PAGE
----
Heikes, et al., 200813 United States; 7,092 patients; older than20 years88751499.20.85NHANES III data; questionnaire on diabetes-related symptoms and risk factors; detects prediabetes and undiagnosed diabetes; simple classification tree; validated with NHANES II data
Simmons, et al., 200714 England; 25,633 patients; 40 to79 years of age0.76Prospective cohort study; scores based on behavioral indices simple questionnaire
Griffin, et al., 200015 England; 1,077 patients; 40 to 64 years of age77721198.30.80Simple score based on common questions

Two tools were designed to calculate the risk of developing diabetes rather than current diagnosis,9,12 whereas other tools were developed and validated only in patients with risk factors for cardiovascular disease.9,11 Some tools were developed in homogenous populations that may not apply to the United States.7,10

Most recently, a simple, convenient tool that requires no calculations was developed for identifying persons in the United States who are at high risk of having undiagnosed diabetes or undiagnosed prediabetes.13 The tool was developed and validated using U.S. population data from the National Health and Nutrition Examination Survey (NHANES) III, 1988 to 1994. The analysis involved 7,092 persons older than 20 years whose fasting plasma glucose levels were available. Eighteen practical independent variables were collected, and only those that were valuable predictors of undiagnosed diabetes or prediabetes were used. To help ensure that the best possible tool was developed, two models were created using different methods (logistic regression and classification tree analysis). Based on its accuracy and greater ease of use, the classification tree model was selected and formatted into a screening tool called the Diabetes Risk Calculator (Figure 1).13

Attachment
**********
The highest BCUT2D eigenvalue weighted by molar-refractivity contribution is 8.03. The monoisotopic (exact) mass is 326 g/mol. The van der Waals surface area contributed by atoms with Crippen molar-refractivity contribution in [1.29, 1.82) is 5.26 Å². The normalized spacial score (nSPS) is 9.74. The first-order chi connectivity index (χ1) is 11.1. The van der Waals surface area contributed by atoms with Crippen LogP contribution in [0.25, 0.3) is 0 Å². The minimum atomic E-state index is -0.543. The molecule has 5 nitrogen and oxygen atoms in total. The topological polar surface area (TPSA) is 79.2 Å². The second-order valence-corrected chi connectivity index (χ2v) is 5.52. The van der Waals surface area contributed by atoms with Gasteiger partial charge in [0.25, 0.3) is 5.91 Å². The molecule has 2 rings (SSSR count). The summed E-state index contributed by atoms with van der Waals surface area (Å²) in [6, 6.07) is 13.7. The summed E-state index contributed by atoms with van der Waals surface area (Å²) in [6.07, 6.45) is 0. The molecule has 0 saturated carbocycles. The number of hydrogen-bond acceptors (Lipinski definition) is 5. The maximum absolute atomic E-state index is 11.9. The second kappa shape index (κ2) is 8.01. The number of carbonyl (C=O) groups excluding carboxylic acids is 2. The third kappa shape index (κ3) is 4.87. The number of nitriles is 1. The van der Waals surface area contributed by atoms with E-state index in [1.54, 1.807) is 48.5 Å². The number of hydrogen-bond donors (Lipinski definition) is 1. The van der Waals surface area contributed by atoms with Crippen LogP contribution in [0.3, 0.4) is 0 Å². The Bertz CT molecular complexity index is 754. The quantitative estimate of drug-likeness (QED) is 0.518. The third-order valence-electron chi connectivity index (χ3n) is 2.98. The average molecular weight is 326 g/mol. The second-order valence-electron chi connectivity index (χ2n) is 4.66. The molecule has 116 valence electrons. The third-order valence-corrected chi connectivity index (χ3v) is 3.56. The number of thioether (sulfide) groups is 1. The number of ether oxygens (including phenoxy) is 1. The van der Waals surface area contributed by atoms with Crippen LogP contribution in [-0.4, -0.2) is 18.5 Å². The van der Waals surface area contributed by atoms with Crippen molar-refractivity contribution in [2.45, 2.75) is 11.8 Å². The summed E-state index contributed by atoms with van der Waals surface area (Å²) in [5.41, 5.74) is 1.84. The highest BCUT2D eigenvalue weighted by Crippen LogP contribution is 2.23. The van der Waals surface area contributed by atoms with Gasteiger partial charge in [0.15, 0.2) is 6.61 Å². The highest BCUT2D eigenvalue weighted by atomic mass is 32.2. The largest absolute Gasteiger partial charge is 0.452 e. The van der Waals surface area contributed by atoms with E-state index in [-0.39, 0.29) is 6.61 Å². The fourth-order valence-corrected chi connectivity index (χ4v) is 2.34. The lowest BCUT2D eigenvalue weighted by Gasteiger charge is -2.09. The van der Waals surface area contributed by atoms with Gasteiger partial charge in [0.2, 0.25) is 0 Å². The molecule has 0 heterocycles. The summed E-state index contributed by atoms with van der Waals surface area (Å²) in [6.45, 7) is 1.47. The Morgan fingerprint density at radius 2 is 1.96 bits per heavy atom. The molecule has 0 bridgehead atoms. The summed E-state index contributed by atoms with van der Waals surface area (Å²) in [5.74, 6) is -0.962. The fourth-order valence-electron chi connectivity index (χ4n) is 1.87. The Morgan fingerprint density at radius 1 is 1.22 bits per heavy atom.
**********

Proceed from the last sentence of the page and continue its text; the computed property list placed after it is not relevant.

The Diabetes Risk Calculator includes questions about patient age, waist circumference, history of gestational diabetes, height, race/ethnicity, hypertension, family history, and exercise. After navigating through the tool, a person's current risk of undiagnosed type 2 diabetes or pre-diabetes is determined. The tool was externally validated using independent data from NHANES, 1999 to 2004.13

Applying the Evidence

A 45-year-old woman presents to her primary care physician for routine follow-up for hypertension. Her hypertension, which was diagnosed five years ago, is well controlled with medication. The patient's older sister is healthy, but both of her parents have hypertension. She continues to lead a sedentary lifestyle with no regular exercise program. At this visit, the patient is 5 ft, 7 in (170 cm) tall and weighs 168 lb (76.2 kg). She has a waist circumference of 38.6 in (98 cm), a BMI of 27 kg per m2, and a blood pressure of 125/80 mm Hg. What is this patient's risk of diabetes?

Answer: Using the Diabetes Risk Calculator (Figure 113), you note that the patient's risk of undiagnosed diabetes is 15.6 percent and her risk of undiagnosed prediabetes is 47.8 percent. You tell the patient that she has a one in six chance of having diabetes and a one in two chance of having prediabetes. You recommend a fasting blood glucose test, and she agrees. Two fasting blood glucose levels were 128 and 130 mg per dL (7.10 and 7.20 mmol per L); therefore, you diagnose diabetes.

This guide is one in a series that offers evidence-based tools to assist family physicians in improving their decision-making at the point of care.

This series is coordinated by Mark H. Ebell, MD, MS, deputy editor for evidence-based medicine.

A collection of Point-of-Care Guides published in AFP is available at